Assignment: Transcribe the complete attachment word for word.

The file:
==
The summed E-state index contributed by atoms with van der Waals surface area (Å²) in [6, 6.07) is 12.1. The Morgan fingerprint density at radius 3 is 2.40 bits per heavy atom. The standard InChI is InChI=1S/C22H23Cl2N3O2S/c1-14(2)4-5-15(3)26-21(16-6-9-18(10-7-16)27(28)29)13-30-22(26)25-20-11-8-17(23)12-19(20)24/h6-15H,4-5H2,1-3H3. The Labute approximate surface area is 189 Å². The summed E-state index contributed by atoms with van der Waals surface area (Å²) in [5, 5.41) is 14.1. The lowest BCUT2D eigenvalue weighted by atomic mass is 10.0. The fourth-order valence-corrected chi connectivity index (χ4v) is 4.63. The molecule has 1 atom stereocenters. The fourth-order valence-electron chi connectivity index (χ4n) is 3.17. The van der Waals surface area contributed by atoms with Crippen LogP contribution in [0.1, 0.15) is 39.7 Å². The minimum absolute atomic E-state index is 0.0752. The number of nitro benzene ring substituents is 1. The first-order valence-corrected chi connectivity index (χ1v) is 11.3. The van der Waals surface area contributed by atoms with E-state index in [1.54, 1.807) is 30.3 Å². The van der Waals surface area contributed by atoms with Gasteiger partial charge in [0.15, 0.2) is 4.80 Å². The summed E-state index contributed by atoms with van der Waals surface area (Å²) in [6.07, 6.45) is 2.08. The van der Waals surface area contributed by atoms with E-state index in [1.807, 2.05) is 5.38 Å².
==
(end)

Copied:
The summed E-state index contributed by atoms with van der Waals surface area (Å²) in [6, 6.07) is 12.1. The Morgan fingerprint density at radius 3 is 2.40 bits per heavy atom. The standard InChI is InChI=1S/C22H23Cl2N3O2S/c1-14(2)4-5-15(3)26-21(16-6-9-18(10-7-16)27(28)29)13-30-22(26)25-20-11-8-17(23)12-19(20)24/h6-15H,4-5H2,1-3H3. The Labute approximate surface area is 189 Å². The summed E-state index contributed by atoms with van der Waals surface area (Å²) in [5, 5.41) is 14.1. The lowest BCUT2D eigenvalue weighted by atomic mass is 10.0. The fourth-order valence-corrected chi connectivity index (χ4v) is 4.63. The molecule has 1 atom stereocenters. The fourth-order valence-electron chi connectivity index (χ4n) is 3.17. The van der Waals surface area contributed by atoms with Crippen LogP contribution in [0.1, 0.15) is 39.7 Å². The minimum absolute atomic E-state index is 0.0752. The number of nitro benzene ring substituents is 1. The first-order valence-corrected chi connectivity index (χ1v) is 11.3. The van der Waals surface area contributed by atoms with E-state index in [1.54, 1.807) is 30.3 Å². The van der Waals surface area contributed by atoms with Gasteiger partial charge in [0.15, 0.2) is 4.80 Å². The summed E-state index contributed by atoms with van der Waals surface area (Å²) in [6.07, 6.45) is 2.08. The van der Waals surface area contributed by atoms with E-state index in [1.807, 2.05) is 5.38 Å².